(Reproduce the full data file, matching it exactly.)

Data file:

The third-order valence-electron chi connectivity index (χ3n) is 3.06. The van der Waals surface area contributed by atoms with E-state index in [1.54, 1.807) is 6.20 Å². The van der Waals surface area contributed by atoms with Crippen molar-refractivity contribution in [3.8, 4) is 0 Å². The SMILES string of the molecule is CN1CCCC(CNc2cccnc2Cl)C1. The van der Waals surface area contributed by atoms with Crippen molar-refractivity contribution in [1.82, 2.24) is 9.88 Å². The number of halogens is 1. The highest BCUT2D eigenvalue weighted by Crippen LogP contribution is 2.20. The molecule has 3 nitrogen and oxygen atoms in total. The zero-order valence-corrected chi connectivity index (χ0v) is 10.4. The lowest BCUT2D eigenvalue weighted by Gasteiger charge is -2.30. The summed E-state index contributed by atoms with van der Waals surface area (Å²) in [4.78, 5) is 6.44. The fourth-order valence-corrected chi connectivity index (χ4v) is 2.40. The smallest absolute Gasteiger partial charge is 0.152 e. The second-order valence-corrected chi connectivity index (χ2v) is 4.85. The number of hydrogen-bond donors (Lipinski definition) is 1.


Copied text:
The third-order valence-electron chi connectivity index (χ3n) is 3.06. The van der Waals surface area contributed by atoms with E-state index in [1.54, 1.807) is 6.20 Å². The van der Waals surface area contributed by atoms with Crippen molar-refractivity contribution in [3.8, 4) is 0 Å². The SMILES string of the molecule is CN1CCCC(CNc2cccnc2Cl)C1. The van der Waals surface area contributed by atoms with Crippen molar-refractivity contribution in [1.82, 2.24) is 9.88 Å². The number of halogens is 1. The highest BCUT2D eigenvalue weighted by Crippen LogP contribution is 2.20. The molecule has 3 nitrogen and oxygen atoms in total. The zero-order valence-corrected chi connectivity index (χ0v) is 10.4. The lowest BCUT2D eigenvalue weighted by Gasteiger charge is -2.30. The summed E-state index contributed by atoms with van der Waals surface area (Å²) in [4.78, 5) is 6.44. The fourth-order valence-corrected chi connectivity index (χ4v) is 2.40. The smallest absolute Gasteiger partial charge is 0.152 e. The second-order valence-corrected chi connectivity index (χ2v) is 4.85. The number of hydrogen-bond donors (Lipinski definition) is 1.